Mondor's disease

Mondor’s disease is a benign (not cancer) rare breast condition.

Although it’s much more common in women, men can also get Mondor’s disease.

What is Mondor’s disease?

Mondor’s disease is inflammation of a vein just under the skin of the breast or chest wall. It’s also known as superficial thrombophlebitis.

It can affect any of the veins in the breast, but most commonly affects those on the outer side of the breast or under the nipple.

Most cases of Mondor’s disease have no obvious cause, but it can occur after strenuous muscular exercise, an injury to the breast, infection or breast surgery.

What are the symptoms?

Mondor’s disease looks like a long narrow cord under the skin, which can be painful to touch. The breast is likely to be tender and uncomfortable.

If the arm on the affected side is raised, causing the skin over the breast to stretch, a shallow groove can be seen over the cord, making it more noticeable.

How is it diagnosed?

Your GP (local doctor) will examine your breast and is likely to refer you to a breast clinic where you’ll be seen by specialist doctors or nurses.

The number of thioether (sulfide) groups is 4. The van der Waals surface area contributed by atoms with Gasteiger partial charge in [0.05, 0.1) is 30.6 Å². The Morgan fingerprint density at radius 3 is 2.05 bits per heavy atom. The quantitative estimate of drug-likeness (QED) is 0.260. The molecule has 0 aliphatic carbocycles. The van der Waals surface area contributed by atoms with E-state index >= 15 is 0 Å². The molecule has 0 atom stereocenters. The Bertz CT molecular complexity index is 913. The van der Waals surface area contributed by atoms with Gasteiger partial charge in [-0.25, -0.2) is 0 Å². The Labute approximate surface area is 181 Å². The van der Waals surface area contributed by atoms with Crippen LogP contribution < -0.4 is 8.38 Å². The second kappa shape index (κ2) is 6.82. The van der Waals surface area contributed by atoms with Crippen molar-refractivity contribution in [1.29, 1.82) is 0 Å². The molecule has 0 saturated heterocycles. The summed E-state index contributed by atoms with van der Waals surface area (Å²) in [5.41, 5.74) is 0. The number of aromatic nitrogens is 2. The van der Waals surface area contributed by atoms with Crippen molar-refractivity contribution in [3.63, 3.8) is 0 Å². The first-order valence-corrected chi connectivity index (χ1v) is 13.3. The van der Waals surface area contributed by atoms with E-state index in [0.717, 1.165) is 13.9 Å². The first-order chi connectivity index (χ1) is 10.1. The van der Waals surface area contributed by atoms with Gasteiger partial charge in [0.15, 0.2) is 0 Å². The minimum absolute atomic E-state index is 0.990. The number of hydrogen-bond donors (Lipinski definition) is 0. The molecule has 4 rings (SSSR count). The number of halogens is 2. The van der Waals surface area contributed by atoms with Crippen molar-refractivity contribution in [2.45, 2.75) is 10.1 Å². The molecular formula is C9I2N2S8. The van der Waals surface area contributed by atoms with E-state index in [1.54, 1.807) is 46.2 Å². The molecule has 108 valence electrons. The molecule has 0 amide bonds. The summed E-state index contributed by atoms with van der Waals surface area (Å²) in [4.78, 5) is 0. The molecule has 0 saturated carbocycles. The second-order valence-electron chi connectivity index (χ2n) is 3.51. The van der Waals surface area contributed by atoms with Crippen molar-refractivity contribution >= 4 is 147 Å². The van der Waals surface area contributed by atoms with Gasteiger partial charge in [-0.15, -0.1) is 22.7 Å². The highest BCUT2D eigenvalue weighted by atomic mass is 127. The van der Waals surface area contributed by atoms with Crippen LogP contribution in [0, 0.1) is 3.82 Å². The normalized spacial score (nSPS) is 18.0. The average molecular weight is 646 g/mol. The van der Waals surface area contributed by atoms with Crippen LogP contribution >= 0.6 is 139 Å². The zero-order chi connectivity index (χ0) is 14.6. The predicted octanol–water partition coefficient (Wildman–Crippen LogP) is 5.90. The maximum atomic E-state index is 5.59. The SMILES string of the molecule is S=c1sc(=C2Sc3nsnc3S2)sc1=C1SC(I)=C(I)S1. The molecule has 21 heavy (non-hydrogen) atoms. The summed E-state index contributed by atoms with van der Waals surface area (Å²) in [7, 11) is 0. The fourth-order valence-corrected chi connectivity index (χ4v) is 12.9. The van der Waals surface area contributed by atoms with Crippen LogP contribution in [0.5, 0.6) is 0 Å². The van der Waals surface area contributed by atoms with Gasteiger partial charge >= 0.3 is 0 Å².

A specialist at the breast clinic may be able to confirm you have Mondor’s disease after examining you.

If not, they may want you to have a mammogram (breast x-ray) and/or an ultrasound scan (a scan which uses high-frequency sound waves to produce an image of the breast tissue) to make a definite diagnosis.

Find out more about the types of test you may have.


You won’t usually need treatment for Mondor’s disease as it will get better by itself.

Although the cord can take up to 12 weeks to go away altogether, the pain will usually only last for a couple of weeks. You may need to take pain relief such as an anti-inflammatory medication (either as a gel rubbed on the affected area or as a tablet).

Resting the arm and wearing a supportive bra may help to relieve the discomfort too.

What this means for you

You might feel anxious about having Mondor’s disease. Even though you may feel relieved that it’s a benign condition, you may still worry about breast cancer.

Having Mondor’s disease doesn’t increase your risk of developing breast cancer. However, it’s still important to be breast aware and go back to your GP if you notice any other changes in your breasts, regardless of how soon these occur after your diagnosis of Mondor’s disease.

Content last reviewed April 2013; next planned review 2015